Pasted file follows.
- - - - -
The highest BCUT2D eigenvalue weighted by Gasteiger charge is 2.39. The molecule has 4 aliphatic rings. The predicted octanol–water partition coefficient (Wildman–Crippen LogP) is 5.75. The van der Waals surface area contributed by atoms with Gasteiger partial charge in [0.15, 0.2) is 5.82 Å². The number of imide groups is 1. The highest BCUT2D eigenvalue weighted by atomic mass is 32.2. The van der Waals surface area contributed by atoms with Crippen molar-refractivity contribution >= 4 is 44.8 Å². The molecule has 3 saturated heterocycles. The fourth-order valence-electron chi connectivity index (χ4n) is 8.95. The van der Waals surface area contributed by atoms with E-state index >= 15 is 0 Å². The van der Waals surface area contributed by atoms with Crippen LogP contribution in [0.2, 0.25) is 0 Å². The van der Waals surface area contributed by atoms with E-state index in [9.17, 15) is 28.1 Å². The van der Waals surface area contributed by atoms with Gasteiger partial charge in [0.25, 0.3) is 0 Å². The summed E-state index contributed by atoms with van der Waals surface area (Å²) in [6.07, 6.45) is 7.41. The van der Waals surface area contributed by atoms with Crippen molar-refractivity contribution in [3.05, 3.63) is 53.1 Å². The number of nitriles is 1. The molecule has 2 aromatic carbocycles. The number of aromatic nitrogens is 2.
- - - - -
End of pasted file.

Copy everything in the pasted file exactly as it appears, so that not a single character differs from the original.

The highest BCUT2D eigenvalue weighted by Gasteiger charge is 2.39. The molecule has 4 aliphatic rings. The predicted octanol–water partition coefficient (Wildman–Crippen LogP) is 5.75. The van der Waals surface area contributed by atoms with Gasteiger partial charge in [0.15, 0.2) is 5.82 Å². The number of imide groups is 1. The highest BCUT2D eigenvalue weighted by atomic mass is 32.2. The van der Waals surface area contributed by atoms with Crippen molar-refractivity contribution >= 4 is 44.8 Å². The molecule has 3 saturated heterocycles. The fourth-order valence-electron chi connectivity index (χ4n) is 8.95. The van der Waals surface area contributed by atoms with E-state index >= 15 is 0 Å². The van der Waals surface area contributed by atoms with Crippen LogP contribution in [0.2, 0.25) is 0 Å². The van der Waals surface area contributed by atoms with E-state index in [9.17, 15) is 28.1 Å². The van der Waals surface area contributed by atoms with Gasteiger partial charge in [0.25, 0.3) is 0 Å². The summed E-state index contributed by atoms with van der Waals surface area (Å²) in [6.07, 6.45) is 7.41. The van der Waals surface area contributed by atoms with Crippen molar-refractivity contribution in [3.05, 3.63) is 53.1 Å². The number of nitriles is 1. The molecule has 2 aromatic carbocycles. The number of aromatic nitrogens is 2.